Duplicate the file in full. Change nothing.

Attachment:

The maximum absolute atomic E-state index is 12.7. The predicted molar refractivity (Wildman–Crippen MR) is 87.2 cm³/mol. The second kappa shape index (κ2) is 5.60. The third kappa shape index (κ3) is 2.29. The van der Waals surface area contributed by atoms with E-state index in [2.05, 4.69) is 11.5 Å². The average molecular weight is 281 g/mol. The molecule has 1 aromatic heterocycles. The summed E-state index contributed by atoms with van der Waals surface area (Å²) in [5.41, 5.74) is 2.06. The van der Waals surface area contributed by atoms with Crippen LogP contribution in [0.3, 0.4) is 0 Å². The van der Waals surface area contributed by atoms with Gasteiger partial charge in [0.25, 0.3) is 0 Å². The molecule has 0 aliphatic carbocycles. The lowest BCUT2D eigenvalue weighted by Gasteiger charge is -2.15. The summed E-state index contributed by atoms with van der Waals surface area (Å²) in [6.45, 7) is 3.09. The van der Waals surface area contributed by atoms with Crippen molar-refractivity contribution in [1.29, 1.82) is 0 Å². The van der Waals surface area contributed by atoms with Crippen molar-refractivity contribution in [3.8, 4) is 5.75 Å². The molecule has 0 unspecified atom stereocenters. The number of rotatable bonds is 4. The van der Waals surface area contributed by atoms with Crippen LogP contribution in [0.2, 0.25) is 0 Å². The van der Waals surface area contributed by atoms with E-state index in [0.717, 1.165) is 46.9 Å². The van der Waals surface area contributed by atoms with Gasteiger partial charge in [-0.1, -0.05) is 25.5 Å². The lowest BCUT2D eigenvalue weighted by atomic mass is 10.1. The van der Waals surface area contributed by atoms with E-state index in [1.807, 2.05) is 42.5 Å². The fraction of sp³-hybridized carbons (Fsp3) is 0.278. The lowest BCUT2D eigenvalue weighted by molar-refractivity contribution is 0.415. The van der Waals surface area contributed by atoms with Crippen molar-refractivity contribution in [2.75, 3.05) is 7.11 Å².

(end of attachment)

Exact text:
The maximum absolute atomic E-state index is 12.7. The predicted molar refractivity (Wildman–Crippen MR) is 87.2 cm³/mol. The second kappa shape index (κ2) is 5.60. The third kappa shape index (κ3) is 2.29. The van der Waals surface area contributed by atoms with E-state index in [2.05, 4.69) is 11.5 Å². The average molecular weight is 281 g/mol. The molecule has 1 aromatic heterocycles. The summed E-state index contributed by atoms with van der Waals surface area (Å²) in [5.41, 5.74) is 2.06. The van der Waals surface area contributed by atoms with Crippen LogP contribution in [0.3, 0.4) is 0 Å². The van der Waals surface area contributed by atoms with Gasteiger partial charge in [0.25, 0.3) is 0 Å². The molecule has 0 aliphatic carbocycles. The lowest BCUT2D eigenvalue weighted by Gasteiger charge is -2.15. The summed E-state index contributed by atoms with van der Waals surface area (Å²) in [6.45, 7) is 3.09. The van der Waals surface area contributed by atoms with Crippen molar-refractivity contribution in [1.29, 1.82) is 0 Å². The van der Waals surface area contributed by atoms with Crippen molar-refractivity contribution in [3.8, 4) is 5.75 Å². The molecule has 0 unspecified atom stereocenters. The number of rotatable bonds is 4. The van der Waals surface area contributed by atoms with Crippen LogP contribution in [0.2, 0.25) is 0 Å². The van der Waals surface area contributed by atoms with E-state index in [0.717, 1.165) is 46.9 Å². The van der Waals surface area contributed by atoms with Gasteiger partial charge in [-0.1, -0.05) is 25.5 Å². The lowest BCUT2D eigenvalue weighted by atomic mass is 10.1. The van der Waals surface area contributed by atoms with E-state index in [1.807, 2.05) is 42.5 Å². The fraction of sp³-hybridized carbons (Fsp3) is 0.278. The lowest BCUT2D eigenvalue weighted by molar-refractivity contribution is 0.415. The van der Waals surface area contributed by atoms with Crippen molar-refractivity contribution in [2.75, 3.05) is 7.11 Å².